We’ve done ourselves no favors by relegating Balaam and his donkey to the flannelgraph, or teaching our kids to follow his example.
What I remember from my childhood was that Balaam was the hero.
And certainly, when we read the passage that we’ve read this morning, you can come away with that understanding. He listens to God, he’s obedient even when it gets dangerous, and he’s God’s instrument to bless the people instead of cursing them.
But there’s another side to Balaam that we don’t teach the kids.
You can find a hint of it in Numbers chapter 31:16, just a little ways after the passage we’re looking at.
In that chapter, we read that Israel goes to war against Midian, they kill five kings of Midian, and they also kill Balaam.
Then we find out why. The officers of the army bring back all the women of Midian, and Moses says “They were the ones who followed Balaam’s advice and were the means of turning the Israelites away from the LORD in what happened at Peor, so that a plague struck the LORD’s people. “
And what happened at Peor was that the Israelite men were having relations with the Midianite women, and bowing down to their gods as part of it.
In other words, even though God would not let Balaam openly curse His people, Balaam figured out a way to do it.
Tradition holds that Balaam snuck away after blessing the people, and explained to these kings that the women in their country could seduce the people of Israel away from their God.
That’s exactly what happened at Peor.
And that’s why the rest of the Bible holds a pretty negative view of Balaam.
(Deut 23:4-5, 2 Peter 2:15ff, Revelation 2:14)
So the first lesson I’d like you to take this morning is this.
Beware the hero-complex.
I don’t know what it is about us as people…but I know that we love to take these stories (especially the biblical stories) in all their complexity, ambiguity, and mystery…and we love to boil them down until they turn into a story about a hero and a villain.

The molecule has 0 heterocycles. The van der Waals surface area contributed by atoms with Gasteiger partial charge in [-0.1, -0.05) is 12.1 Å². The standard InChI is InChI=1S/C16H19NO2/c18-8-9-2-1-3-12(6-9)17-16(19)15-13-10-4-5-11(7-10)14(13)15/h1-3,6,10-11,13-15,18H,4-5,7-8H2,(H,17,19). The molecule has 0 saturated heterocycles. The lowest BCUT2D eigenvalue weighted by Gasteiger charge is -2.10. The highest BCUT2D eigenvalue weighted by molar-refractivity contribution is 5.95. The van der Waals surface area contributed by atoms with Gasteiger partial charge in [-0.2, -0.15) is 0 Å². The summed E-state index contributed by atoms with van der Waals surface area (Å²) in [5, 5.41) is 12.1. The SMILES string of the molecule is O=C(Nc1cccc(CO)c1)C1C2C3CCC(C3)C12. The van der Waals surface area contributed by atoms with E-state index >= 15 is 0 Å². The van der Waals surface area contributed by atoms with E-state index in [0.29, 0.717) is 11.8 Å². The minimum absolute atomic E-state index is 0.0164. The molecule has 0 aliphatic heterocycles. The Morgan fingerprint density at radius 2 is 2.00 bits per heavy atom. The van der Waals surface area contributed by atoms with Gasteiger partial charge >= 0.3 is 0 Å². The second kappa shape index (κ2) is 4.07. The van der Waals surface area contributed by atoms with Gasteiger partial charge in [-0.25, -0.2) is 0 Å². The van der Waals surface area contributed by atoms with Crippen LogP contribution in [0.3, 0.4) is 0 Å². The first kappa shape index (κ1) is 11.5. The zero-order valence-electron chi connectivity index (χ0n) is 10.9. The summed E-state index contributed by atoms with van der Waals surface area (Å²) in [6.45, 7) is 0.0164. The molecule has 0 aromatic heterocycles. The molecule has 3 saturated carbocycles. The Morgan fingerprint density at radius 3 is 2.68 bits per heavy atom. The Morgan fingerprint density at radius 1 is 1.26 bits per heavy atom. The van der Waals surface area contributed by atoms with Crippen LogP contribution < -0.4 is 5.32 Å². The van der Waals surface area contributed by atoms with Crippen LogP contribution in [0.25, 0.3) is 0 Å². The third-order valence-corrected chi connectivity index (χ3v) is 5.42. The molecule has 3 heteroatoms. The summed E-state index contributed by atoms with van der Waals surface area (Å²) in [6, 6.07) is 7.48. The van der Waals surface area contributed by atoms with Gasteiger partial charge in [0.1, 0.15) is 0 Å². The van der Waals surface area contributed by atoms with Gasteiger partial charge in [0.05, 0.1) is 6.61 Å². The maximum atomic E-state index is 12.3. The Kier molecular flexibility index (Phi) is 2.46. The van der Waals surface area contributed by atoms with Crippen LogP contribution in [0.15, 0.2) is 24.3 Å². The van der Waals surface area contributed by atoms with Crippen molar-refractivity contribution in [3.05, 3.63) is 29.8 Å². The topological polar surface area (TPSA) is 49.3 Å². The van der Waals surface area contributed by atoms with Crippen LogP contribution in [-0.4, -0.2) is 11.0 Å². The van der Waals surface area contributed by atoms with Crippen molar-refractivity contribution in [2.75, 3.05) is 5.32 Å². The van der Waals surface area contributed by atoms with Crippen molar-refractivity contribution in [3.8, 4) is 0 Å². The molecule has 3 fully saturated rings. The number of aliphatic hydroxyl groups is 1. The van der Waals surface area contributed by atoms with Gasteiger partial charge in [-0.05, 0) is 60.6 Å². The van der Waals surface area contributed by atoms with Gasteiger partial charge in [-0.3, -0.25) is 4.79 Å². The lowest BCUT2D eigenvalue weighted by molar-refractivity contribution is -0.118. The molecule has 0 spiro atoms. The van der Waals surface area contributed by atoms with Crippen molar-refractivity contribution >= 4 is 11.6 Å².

We love to take stories and turn them into “good versus evil”, or “us versus them”.
And that’s what I’m calling the hero complex. Beware of it, especially when you approach the Bible and issues of faith…because the truth of any story is more complex than we wish it was.
Now, there are a couple of things about Balaam that are worth mentioning.
He’s known as a prophet, or a “seer” and yet He’s not an Israelite.
He speaks the words of God, he seems to have a special relationship with the God of Israel…and yet he’s not part of the chosen people.
Yet he is well-known for this gift that he has, to the point that the king of Moab sends for him to curse his enemies, which in this case happens to be Israel.
In the words of Balak the king of Moab, “I know that whomever you bless is blessed, and whomever you curse is cursed.”
Now, here’s what we can take from this. (there are two things actually)
If Balaam’s words had the power to bless and curse…this guy who was not part of God’s people, this guy who was somehow devious enough to sneak around God’s back to lead Israel astray, if his words were as powerful as the Bible says they were…then how much more power must our words carry; as beloved children adopted by the One. True. God, whose spirit dwells within us?
This goes above and beyond simply being respectful of other’s opinions or communicating yourself clearly.
This is the power to bless and to curse!
Our words have power.
Our words bless or curse the people who hear them…so take speaking seriously!!
When you open your mouth, there is much on the line, for out of the abundance of the heart, the mouth speaks…may the Holy Spirit of God be known through our use of language.